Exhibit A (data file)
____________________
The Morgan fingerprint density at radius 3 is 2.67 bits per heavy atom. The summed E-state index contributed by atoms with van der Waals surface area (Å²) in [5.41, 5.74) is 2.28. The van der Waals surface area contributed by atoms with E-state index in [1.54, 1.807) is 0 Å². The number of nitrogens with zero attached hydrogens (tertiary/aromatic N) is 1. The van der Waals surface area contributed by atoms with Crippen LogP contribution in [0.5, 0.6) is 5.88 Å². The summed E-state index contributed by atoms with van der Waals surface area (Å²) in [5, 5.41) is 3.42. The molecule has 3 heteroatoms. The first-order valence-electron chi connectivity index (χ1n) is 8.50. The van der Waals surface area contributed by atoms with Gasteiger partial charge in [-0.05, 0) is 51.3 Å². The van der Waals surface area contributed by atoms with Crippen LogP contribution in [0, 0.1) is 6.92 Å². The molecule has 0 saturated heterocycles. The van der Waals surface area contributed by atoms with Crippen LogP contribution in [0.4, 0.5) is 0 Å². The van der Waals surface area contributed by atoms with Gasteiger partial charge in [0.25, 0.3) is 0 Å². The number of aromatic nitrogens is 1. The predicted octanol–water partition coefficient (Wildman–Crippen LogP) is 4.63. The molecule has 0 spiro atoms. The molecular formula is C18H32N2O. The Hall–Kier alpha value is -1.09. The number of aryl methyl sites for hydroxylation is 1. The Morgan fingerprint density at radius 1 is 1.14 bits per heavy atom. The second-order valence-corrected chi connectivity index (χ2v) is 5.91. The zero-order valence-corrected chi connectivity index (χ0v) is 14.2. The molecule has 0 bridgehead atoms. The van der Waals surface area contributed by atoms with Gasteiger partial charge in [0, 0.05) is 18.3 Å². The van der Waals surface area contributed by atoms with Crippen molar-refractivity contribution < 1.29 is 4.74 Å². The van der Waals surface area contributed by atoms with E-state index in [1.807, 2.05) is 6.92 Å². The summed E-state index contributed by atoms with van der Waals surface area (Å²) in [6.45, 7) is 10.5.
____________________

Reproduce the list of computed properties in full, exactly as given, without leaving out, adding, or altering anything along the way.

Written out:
The Morgan fingerprint density at radius 3 is 2.67 bits per heavy atom. The summed E-state index contributed by atoms with van der Waals surface area (Å²) in [5.41, 5.74) is 2.28. The van der Waals surface area contributed by atoms with E-state index in [1.54, 1.807) is 0 Å². The number of nitrogens with zero attached hydrogens (tertiary/aromatic N) is 1. The van der Waals surface area contributed by atoms with Crippen LogP contribution in [0.5, 0.6) is 5.88 Å². The summed E-state index contributed by atoms with van der Waals surface area (Å²) in [5, 5.41) is 3.42. The molecule has 3 heteroatoms. The first-order valence-electron chi connectivity index (χ1n) is 8.50. The van der Waals surface area contributed by atoms with Gasteiger partial charge in [-0.05, 0) is 51.3 Å². The van der Waals surface area contributed by atoms with Crippen LogP contribution in [0, 0.1) is 6.92 Å². The molecule has 0 saturated heterocycles. The van der Waals surface area contributed by atoms with Crippen LogP contribution in [0.4, 0.5) is 0 Å². The van der Waals surface area contributed by atoms with Gasteiger partial charge in [0.25, 0.3) is 0 Å². The number of aromatic nitrogens is 1. The predicted octanol–water partition coefficient (Wildman–Crippen LogP) is 4.63. The molecule has 0 spiro atoms. The molecular formula is C18H32N2O. The Hall–Kier alpha value is -1.09. The number of aryl methyl sites for hydroxylation is 1. The Morgan fingerprint density at radius 1 is 1.14 bits per heavy atom. The second-order valence-corrected chi connectivity index (χ2v) is 5.91. The zero-order valence-corrected chi connectivity index (χ0v) is 14.2. The molecule has 0 bridgehead atoms. The van der Waals surface area contributed by atoms with Gasteiger partial charge in [0, 0.05) is 18.3 Å². The van der Waals surface area contributed by atoms with Crippen molar-refractivity contribution < 1.29 is 4.74 Å². The van der Waals surface area contributed by atoms with E-state index in [1.807, 2.05) is 6.92 Å². The summed E-state index contributed by atoms with van der Waals surface area (Å²) in [6.45, 7) is 10.5.